Although Olive had brought them all together, Cadence had sewn in the expanse between them, and Werner had filled in the cracks in the metaphorical concrete, an invisible distance had somehow formed between them since the incident with Scorpio. It wasn’t as if they had drifted apart—no, that was impossible. Truly, if anything, now that Werner’s perspective had shifted, they err even closer. But…
Atienna wondered if their individual journeys through Capricorn had moved them forwards or pushed them backwards. They had conjoined much earlier to piece together their individual memories of that time to form a whole picture, but every conferred recollection had been only surface-level. The true feelings, tucked away somewhere.
However, sometimes if Atienna listened close enough to Werner, she could faintly hear soft buzz bleeding out through the thread that connected them. Protect, protect, protect.
It was endearing, frightening, curious, concerning. She never allowed herself to listen for too long or too close in fear that she would be pulled in with him. If that were to happen, then who would pull him out? An arrogant thought—
Mind if I dip in for a sec too?
Atienna stirred out of her contemplation and found Cadence’s mirage seated at her right. By the woman’s cheery appearance—all dimples—it seemed as if she hadn’t caught on to Atienna’s own thoughts. Or perhaps, Cadence was merely acting.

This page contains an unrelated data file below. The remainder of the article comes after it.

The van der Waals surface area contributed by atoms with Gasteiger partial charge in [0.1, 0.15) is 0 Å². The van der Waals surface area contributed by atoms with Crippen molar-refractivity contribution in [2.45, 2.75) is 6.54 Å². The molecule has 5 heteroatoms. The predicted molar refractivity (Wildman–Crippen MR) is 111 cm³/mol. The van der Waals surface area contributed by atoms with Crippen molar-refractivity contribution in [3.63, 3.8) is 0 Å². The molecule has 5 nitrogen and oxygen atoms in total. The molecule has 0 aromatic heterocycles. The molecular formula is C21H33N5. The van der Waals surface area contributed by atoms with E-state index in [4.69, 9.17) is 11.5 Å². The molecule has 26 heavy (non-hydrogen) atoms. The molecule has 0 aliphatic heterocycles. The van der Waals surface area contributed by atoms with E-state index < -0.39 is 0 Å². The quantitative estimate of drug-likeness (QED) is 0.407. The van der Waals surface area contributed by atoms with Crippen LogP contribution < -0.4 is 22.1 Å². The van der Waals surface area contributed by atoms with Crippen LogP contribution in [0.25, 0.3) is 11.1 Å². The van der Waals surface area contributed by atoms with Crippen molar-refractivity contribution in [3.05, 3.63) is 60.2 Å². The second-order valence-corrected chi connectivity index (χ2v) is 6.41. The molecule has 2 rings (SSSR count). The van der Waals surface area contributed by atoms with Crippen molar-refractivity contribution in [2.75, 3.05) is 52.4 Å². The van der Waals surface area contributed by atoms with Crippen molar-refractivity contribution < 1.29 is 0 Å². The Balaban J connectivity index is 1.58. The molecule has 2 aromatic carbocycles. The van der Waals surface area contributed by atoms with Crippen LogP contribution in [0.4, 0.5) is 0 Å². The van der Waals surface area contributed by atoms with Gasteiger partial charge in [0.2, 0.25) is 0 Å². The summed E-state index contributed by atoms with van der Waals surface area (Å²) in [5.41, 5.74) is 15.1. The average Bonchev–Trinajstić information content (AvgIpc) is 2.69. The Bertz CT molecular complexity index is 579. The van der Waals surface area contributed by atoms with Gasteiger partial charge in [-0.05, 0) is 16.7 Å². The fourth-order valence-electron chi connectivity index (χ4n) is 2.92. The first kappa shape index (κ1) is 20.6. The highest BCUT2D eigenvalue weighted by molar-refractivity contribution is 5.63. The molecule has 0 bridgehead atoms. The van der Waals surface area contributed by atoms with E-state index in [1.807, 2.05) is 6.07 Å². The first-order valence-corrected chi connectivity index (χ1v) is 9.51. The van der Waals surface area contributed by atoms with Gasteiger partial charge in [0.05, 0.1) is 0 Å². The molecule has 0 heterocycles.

All in all, Atienna didn’t think Cadence needed to ask before synchronizing in.
‘Ey, aren’t ya the one who was talkin’ about manners a lil’ while ago? Cadence spread her arms before nodding at Cvetka. Tryin’ ta get all the info I can ‘bout the stuff happenin’ back where I’m at, so… Maybe doll here’ll let somethin’ slip since she’s all buddy-buddy with the chairwoman of the ELPIS Department.
While that was not a terrible idea, Cvetka was quite sharp and clever. Squeezing information out of her would be like squeezing juices from a dried lemon.
“Interestin’ analogy.” Cadence chortled.
These two were the only ones who openly spoke their approval of Atienna’s choice. Well, it was more like they were the only ones who actively, frequently reached out to synchronize with her outside of weekly synchronization meetings and serious discussions. The others…